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Dementia: Movement, Activity Helps Maintain Memory in Older Adults

January 16, 2019

Despite brain lesions or biomarkers linked to dementia, older adults that exercise regularly or participate in routine physical activity, such as housework, may maintain more of their memory and thinking skills, according to a recent study. Researchers from Rush University Medical Center published their findings online in Neurology.

“We measured levels of physical activity in study participants an average of two years prior to their deaths, and then examined their donated brain tissue after death, and found that a more active lifestyle may have a protective effect on the brain,” said Aron S. Buchman, MD, lead author of the study paper and associate professor in the Department of Neurological Sciences at Rush University Medical Center. “People who moved more had better thinking and memory skills compared to those who were more sedentary and did not move much at all.” 

For the study, Dr Buchman and colleagues assessed 451 older adults. Of the observed participants, 191 had dementia and 263 did not. All of the participants received physical exams and thinking and memory tests every year for 20 years. The study participants donated their brains for research upon their deaths—91 years was the average age at death.

The researchers gave each participant a monitor called an accelerometer roughly two years before death. The device, which was worn around the wrist, monitored physical activity around the clock. Dr Buchman and colleagues evaluated seven days of movement data for each patient and calculated an average daily activity score and the results were measured in counts per day. The overall average was 160,000 counts per day. Specifically, the researchers found that participants without dementia had an average of 180,000 counts per day and participants with dementia had an average of 130,000 counts per day.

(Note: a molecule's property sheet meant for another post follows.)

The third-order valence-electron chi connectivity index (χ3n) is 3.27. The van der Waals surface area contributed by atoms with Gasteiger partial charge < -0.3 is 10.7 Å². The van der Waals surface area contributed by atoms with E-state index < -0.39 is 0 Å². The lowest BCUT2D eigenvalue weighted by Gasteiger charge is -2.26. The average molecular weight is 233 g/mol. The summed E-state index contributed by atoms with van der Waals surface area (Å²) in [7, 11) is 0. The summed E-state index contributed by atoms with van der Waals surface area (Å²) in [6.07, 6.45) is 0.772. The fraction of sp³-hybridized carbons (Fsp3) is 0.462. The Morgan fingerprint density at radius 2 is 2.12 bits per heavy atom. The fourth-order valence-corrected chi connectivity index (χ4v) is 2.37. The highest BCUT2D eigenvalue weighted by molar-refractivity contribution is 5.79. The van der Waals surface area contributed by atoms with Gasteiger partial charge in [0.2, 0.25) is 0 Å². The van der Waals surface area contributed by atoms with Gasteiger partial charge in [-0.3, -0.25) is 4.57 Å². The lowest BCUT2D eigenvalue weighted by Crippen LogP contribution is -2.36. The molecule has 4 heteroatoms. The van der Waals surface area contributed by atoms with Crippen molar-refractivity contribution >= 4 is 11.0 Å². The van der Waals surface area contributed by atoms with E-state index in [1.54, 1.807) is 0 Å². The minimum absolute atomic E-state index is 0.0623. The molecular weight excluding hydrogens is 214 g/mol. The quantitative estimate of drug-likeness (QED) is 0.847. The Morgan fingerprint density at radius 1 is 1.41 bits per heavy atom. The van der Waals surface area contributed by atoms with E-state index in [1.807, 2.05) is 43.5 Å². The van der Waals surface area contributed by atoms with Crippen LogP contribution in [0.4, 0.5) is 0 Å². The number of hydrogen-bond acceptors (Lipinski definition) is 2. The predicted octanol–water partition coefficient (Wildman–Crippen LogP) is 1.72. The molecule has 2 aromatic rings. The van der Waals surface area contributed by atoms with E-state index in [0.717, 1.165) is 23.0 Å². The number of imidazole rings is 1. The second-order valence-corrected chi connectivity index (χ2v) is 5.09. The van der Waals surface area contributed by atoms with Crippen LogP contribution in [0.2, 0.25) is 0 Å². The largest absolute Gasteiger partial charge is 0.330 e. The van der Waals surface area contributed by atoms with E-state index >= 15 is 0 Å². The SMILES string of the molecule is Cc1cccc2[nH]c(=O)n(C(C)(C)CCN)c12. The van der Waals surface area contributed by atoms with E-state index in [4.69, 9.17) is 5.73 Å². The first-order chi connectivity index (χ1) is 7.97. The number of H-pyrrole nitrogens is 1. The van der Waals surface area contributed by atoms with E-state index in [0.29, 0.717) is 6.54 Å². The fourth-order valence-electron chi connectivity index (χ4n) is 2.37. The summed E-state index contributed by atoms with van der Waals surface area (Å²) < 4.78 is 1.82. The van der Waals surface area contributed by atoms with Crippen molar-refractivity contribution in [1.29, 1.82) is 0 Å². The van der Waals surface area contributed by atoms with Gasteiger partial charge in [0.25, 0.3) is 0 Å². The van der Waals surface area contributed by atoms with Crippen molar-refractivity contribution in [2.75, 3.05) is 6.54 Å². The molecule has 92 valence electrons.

Overall, Dr Buchman and his colleagues found that higher levels of daily movement may be linked to better thinking and memory skills. Additionally, participants who had better motor skills, which help with movement and coordination, also had better thinking and memory skills.

“Exercise is an inexpensive way to improve health, and our study shows it may have a protective effect on the brain,” said Dr Buchman. “But it is important to note that our study does not show cause and effect.

“It may also be possible that as people lose memory and thinking skills, they reduce their physical activity. More studies are needed to determine if moving more is truly beneficial to the brain.”

Julie Gould

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